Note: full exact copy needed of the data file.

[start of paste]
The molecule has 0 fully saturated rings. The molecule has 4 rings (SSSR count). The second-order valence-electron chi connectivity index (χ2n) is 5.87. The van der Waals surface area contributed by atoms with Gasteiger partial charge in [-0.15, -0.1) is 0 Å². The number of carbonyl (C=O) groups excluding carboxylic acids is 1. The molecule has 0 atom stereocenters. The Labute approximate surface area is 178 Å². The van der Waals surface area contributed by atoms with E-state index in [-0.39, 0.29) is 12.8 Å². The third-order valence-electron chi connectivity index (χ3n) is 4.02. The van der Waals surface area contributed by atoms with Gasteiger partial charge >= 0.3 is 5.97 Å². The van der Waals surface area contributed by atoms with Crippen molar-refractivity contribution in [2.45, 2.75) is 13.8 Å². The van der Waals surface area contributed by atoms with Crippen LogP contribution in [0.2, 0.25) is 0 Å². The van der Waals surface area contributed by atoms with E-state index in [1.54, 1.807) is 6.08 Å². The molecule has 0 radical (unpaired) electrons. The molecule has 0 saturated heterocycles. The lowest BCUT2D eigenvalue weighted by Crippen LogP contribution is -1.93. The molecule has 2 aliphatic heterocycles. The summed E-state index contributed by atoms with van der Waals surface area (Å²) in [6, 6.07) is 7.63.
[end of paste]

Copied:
The molecule has 0 fully saturated rings. The molecule has 4 rings (SSSR count). The second-order valence-electron chi connectivity index (χ2n) is 5.87. The van der Waals surface area contributed by atoms with Gasteiger partial charge in [-0.15, -0.1) is 0 Å². The number of carbonyl (C=O) groups excluding carboxylic acids is 1. The molecule has 0 atom stereocenters. The Labute approximate surface area is 178 Å². The van der Waals surface area contributed by atoms with E-state index in [-0.39, 0.29) is 12.8 Å². The third-order valence-electron chi connectivity index (χ3n) is 4.02. The van der Waals surface area contributed by atoms with Gasteiger partial charge >= 0.3 is 5.97 Å². The van der Waals surface area contributed by atoms with Crippen molar-refractivity contribution in [2.45, 2.75) is 13.8 Å². The van der Waals surface area contributed by atoms with Crippen LogP contribution in [0.2, 0.25) is 0 Å². The van der Waals surface area contributed by atoms with E-state index in [1.54, 1.807) is 6.08 Å². The molecule has 0 radical (unpaired) electrons. The molecule has 0 saturated heterocycles. The lowest BCUT2D eigenvalue weighted by Crippen LogP contribution is -1.93. The molecule has 2 aliphatic heterocycles. The summed E-state index contributed by atoms with van der Waals surface area (Å²) in [6, 6.07) is 7.63.